If you have any questions about the work, please email us at history@fortwardhall.org.

Fort Ward Bakery Restoration Journal, Entry No. 1: 03.08.18 – Demolition, Day 1

FORT WARD, BAINBRIDGE ISLAND – A journey begins with a single step, and restoration of Fort Ward’s historic bakery building commenced with footfalls on the threshold: Mike Reese, who grew up just up the hill in one of the fort’s NCO quarters (Building 20), now lives along the Parade Ground in retirement, and enters these new annals as our first restoration volunteer. Fort Ward salute!

The building has been on its own journey, 108 years and counting, from Army bakery to Navy powerhouse to private residence to community-hall-in-waiting. As we’ve chronicled in this forum, it has undergone many changes through the decades, through various chains of command and title. Our project is about undoing these changes one by one, and restoring the building to its original 1910 look and feel while upgrading the underlying systems for contemporary public use.    

Today marked our first opportunity to check off one item from the list: demolishing interior partition walls that were added sometime in the 1960s to carve a bathroom and closet out of the main hall, along with some cheap wall-hung cupboards throughout. And whatever else might happen to get in our way.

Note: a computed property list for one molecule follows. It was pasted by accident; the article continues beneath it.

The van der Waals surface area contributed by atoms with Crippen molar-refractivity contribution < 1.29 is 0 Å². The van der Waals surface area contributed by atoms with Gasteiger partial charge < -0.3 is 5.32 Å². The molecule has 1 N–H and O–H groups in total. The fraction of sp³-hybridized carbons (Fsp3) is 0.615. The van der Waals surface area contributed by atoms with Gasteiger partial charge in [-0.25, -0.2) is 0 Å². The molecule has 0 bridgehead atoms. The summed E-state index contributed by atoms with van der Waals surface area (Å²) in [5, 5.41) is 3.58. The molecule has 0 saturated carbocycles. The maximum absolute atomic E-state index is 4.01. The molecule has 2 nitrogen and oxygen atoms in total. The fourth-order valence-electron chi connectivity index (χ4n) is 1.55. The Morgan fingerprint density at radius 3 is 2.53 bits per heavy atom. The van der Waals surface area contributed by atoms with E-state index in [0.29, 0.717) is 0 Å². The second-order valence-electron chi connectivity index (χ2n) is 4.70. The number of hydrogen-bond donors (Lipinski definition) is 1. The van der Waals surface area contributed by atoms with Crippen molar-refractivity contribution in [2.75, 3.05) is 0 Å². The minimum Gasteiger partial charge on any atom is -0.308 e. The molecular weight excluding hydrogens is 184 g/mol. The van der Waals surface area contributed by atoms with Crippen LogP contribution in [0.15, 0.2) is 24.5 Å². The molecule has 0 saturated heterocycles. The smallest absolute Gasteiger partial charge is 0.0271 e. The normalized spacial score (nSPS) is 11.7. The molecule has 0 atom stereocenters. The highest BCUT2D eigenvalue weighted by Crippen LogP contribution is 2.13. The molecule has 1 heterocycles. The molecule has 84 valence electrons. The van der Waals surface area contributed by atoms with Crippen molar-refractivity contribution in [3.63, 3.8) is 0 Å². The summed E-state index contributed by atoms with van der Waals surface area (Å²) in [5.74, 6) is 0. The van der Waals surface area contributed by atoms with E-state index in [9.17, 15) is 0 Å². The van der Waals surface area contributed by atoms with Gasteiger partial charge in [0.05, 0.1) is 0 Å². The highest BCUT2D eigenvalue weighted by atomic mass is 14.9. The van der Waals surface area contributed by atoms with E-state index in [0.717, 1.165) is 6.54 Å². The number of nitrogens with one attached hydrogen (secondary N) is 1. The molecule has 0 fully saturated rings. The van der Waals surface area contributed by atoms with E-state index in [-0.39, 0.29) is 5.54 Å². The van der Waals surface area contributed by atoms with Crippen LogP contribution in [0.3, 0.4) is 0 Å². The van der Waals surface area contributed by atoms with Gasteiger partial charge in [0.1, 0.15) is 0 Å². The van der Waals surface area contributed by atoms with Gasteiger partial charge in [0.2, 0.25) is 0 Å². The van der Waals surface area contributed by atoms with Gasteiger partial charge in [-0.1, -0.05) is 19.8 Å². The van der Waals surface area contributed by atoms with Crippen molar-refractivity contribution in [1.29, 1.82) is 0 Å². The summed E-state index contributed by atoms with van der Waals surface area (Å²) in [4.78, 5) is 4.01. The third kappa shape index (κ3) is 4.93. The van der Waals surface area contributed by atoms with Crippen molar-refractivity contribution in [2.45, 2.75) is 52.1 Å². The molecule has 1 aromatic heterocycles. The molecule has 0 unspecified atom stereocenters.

Mike was followed shortly by David Harry, William Doyle and Casey Shortbull from the Park District, a hardy crew bearing various small tools, pry bars and the obligatory Honey Bucket. (The building’s water will be shut off indefinitely.) A 10-yard tote from Bainbridge Disposal soon touched down at the doorstep, and restoration of the Fort Ward bakery building was officially underway. 

The next few hours were marked by the roar of reciprocating sawzalls, the heavy thudding of mauls, and the tortured shriek of nails giving way as beams united since the Kennedy administration were unceremoniously uncoupled. The occasional ZING! of sparks suggested that yes, those two wires might still be live. No fatalities were reported.

For ostensibly “temporary” walls, the bathroom and cabinets were remarkably solid and absorbed quite a pounding en route to disposal. A lot of the old fir 2x4s were still straight and true even so, and so were channeled off for reuse once we get around to putting the interior back together.

Nevertheless the debris piled up at an awesome rate. The crew filled the 10-yeard tote to capacity within a few hours, then moved on to the kitchen and amassed another formidable mound of debris for eventual haul-off.  Time for a break.

Luncheon: pizzas from Westside.  

The team finally knocked off around 3:45 p.m. with a resounding first day of work in the books.

With the dust settled, we had achieved our first goal – restoring the bakery’s 1,100-square-foot main hall to its original rectangle. For the first time, we could look across the room and actually see the whole room – someday soon the site of classes, parties, Scouting events, and all the other great, family-friendly activities for which our island’s historic halls play host. Right here in Fort Ward! The imagination soars.